Act your age, mama, not your shoe size, maybe we could do the twirl
U don't have 2 watch Dynasty 2 have an attitude, uh
U just leave it all up 2 me, my love will be your food
What? Okay, so women, not girls rule your world? Do you have to say it twice? Act your age, not your shoe size? Come on, PRN, you're better than that! People stopped saying that in '81 and you sang it in '86. Maybe we could do the twirl? The twirl??? Second laziest rhyme ever written (the laziest will be revealed in part 2 of this series.) In the interest of space, I'll ignore the Dynasty line and just say that "my love will be your food" isn't worthy of the man who, one album earlier, wrote:
There is a park that is known
4 the face it attracts

Colorful people whose hair

On 1 side is swept back
3. The frustration it causes me when people inexplicably love this song. I've had friends get all defensive when I tell them it's a terrible song (luckily someone agrees with me.) Bar patrons erupt in cheers when Kiss comes on the jukebox. Wedding DJs get livid when you ask them not to play it at your own wedding. Radio stations play it incessantly. Tom Jones covers it and subjects the world to two widely played versions.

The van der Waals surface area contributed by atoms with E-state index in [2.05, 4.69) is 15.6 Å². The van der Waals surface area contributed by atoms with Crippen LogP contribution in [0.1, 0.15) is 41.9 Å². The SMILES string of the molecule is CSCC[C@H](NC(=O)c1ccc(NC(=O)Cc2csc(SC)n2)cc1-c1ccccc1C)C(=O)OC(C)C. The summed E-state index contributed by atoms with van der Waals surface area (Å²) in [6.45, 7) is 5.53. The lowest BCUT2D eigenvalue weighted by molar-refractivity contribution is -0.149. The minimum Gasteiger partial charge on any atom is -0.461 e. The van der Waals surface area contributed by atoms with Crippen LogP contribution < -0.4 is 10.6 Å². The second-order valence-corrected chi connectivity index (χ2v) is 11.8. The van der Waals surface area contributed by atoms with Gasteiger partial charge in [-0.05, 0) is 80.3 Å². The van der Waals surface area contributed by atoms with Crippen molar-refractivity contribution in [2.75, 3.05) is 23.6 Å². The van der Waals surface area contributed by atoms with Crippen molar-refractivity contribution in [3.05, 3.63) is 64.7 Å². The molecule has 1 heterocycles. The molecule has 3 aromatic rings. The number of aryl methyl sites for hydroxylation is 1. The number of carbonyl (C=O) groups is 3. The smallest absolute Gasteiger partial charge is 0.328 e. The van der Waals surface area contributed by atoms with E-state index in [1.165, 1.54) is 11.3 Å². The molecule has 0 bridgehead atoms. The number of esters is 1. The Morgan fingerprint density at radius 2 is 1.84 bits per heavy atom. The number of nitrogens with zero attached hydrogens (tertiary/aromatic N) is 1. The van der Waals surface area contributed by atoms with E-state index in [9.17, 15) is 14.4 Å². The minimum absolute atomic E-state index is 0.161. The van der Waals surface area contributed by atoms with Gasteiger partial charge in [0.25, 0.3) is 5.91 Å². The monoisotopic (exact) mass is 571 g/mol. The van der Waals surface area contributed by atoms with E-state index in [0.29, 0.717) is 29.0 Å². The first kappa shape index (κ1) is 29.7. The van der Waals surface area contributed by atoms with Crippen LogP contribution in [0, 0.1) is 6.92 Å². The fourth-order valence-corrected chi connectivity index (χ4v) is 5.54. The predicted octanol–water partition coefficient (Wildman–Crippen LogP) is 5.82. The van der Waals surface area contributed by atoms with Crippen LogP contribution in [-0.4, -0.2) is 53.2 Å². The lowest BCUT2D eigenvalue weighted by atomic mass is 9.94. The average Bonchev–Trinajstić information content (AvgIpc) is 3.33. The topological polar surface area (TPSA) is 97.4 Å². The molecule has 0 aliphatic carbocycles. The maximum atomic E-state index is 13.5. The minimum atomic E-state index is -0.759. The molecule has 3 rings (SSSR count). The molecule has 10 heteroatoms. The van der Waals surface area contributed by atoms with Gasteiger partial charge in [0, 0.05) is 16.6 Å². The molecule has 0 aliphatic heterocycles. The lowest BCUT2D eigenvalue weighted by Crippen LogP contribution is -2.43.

All in all, Kiss is a truly bad song, written and performed by a great artist. No one has called its greatness into question until today. Sorry I had to be the one. If only there were blogs in 1986.

Don't believe me? Listen to it yourself. I'd link to it but apparently Prince (thankfully) has made it unavailable to the world in mp3 or YouTube form.

Thursday, January 24, 2008

Glowsticks, Cows

I can't explain why I like this video so much. I won't give anything away other than to say it involves:

- a Baldwin brother (the one on Celebrity Rehab)
- the Sundance Festival
- glowsticks
- Wisconsin
- cows
- breeding
- coccyxes
- Cal State Northridge

(sorry about the ads and the slow video loading - I tried to find it on YouTube but couldn't. Also -when did Daniel Baldwin become Joaquin Phoenix?)

Tuesday, January 22, 2008